A friend of mine has just returned from a trip home to Switzerland to see her family.
On her return, she was very keen to show us photographs of her holiday. We expected the normal happy snaps capturing her experiences and escapades while she was away. What she showed us and what she told us was something quite different and shocking. In all the photos, the mountains are bare.
To use her words, “there is no snow, the permafrost is melting, the mountains are crumbling, it’s all just rocks.” The glaciers that she knew as a child are a fast-diminishing shadow of their former selves. Admittedly, she was in Switzerland in summer and Europe is in the grip of a savage summer, but contemplating the Alps without snow was confronting and shocking for those of us familiar with the snow-clad mountains that have characterized Switzerland in our imaginations and memories.
Through her photographs and her words, we experienced the shock and dislocation she felt in barely recognising the land of her birth where she had spent her childhood and young adulthood. Her land, her country, had become strange and unfamiliar and the experience had called all of her familiar certainties into question. Climate change was easily – too easily? – identified as the catch-all culprit for this frightening transformation.
In this country, we’ve had repeated climate events to contend with recently. We’ve watched as fires then flood have engulfed huge areas, dislocated thousands of people, destroyed homes, livelihoods and livestock to the extent that local economies will have to be rebuilt almost from scratch. Not to mention the destruction of habitat and wildlife that is a tragic feature of the devastation – ecological repair and regeneration will take attention, care and time. And again, climate change is the easy culprit.
There’s something going on here. There’s a deep, deep grief that seems to emerge out of this loss of landscape and the wounding of the world in increasingly frequent ‘climate’ catastrophes that should provoke deep and searching reflection. I don’t believe that the human ‘community’ has ever stood – collectively and knowingly – on this brink before, however there are stories in our tradition (and probably in every tradition) that could stand as guide ropes to help us find a way. These are some of the words (stories) that I hold on to when I contemplate my grandchildren:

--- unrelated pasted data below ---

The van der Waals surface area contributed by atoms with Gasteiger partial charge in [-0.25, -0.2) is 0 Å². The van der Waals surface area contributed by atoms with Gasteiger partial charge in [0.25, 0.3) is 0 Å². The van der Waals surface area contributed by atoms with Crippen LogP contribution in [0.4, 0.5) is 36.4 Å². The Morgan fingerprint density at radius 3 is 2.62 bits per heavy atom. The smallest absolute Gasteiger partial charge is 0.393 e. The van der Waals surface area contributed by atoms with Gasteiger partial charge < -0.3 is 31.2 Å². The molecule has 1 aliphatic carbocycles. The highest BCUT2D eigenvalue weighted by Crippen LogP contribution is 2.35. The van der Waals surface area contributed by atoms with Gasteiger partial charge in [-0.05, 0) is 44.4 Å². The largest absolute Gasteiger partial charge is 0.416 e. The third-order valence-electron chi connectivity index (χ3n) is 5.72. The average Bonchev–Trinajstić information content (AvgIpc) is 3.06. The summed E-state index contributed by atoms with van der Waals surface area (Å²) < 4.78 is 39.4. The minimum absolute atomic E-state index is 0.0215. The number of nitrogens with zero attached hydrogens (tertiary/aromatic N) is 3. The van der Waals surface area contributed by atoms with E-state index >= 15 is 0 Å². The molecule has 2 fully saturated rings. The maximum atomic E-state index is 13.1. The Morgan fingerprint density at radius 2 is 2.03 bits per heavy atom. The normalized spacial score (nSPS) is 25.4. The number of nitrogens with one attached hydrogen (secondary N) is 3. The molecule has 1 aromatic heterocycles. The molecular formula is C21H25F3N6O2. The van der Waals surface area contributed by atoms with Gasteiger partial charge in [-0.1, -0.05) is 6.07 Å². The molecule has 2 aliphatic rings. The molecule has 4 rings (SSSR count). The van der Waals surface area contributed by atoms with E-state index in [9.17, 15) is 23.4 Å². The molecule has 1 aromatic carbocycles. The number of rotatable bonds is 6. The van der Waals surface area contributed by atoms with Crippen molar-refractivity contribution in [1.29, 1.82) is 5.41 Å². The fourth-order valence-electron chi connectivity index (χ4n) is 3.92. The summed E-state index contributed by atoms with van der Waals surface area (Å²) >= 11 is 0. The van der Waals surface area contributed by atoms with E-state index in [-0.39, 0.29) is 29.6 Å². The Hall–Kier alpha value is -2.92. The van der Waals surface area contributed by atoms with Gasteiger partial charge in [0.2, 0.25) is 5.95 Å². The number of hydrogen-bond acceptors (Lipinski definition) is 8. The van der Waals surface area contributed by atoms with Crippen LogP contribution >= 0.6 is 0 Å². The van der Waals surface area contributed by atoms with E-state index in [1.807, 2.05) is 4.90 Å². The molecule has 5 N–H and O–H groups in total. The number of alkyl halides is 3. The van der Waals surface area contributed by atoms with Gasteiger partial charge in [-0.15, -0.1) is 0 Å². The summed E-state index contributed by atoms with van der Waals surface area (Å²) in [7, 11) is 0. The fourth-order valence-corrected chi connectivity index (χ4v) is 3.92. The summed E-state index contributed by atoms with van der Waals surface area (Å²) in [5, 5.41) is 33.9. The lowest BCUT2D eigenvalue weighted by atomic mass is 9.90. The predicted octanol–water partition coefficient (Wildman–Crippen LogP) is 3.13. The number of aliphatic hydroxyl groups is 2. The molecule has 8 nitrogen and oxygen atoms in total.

…God saw everything that he had made, and indeed, it was very good… (Gen.1:31)
…Choose life…(from Deuteronomy 30: 15-20 – the whole passage is helpfully provocative)
…Be appalled, O heavens, at this, be shocked, be utterly desolate, says the Lord,
for my people have committed two evils: they have forsaken me, the fountain
of living water, and dug out cisterns for themselves, cracked cisterns that can hold
no water…(Jeremiah 2:12).
I contemplate this passage because it seems inescapable to me that all of us are complicit. Collectively, we need to find the courage to face that reality and act accordingly.
Thankfully, the Uniting Church has a long history of climate change activism, being the first Church in Australia to seriously advocate on the issue and develop an action plan to respond to the crisis. Some of our initiatives include developing a state-wide Climate Action Strategy with our renewed commitments through Future Directions which include supporting thousands of students marching in climate change rallies and other initiatives in this issue of Insights.
…when Jesus saw this he was indignant and said to them, ‘Let the little children come to me; do not stop them; for it is to such as these that the kingdom of God belongs’…and he took them up in his arms, laid his hands on them, and blessed them… (Mark 10:14)
At the moment, I have a slightly expanded definition of what ‘children’ encompasses – not just my grandchildren (practically perfect in every way!), not just children generally, but all the creatures of the world – simple, wonderful expressions of the goodness of God’s creation.
Therefore, choose life!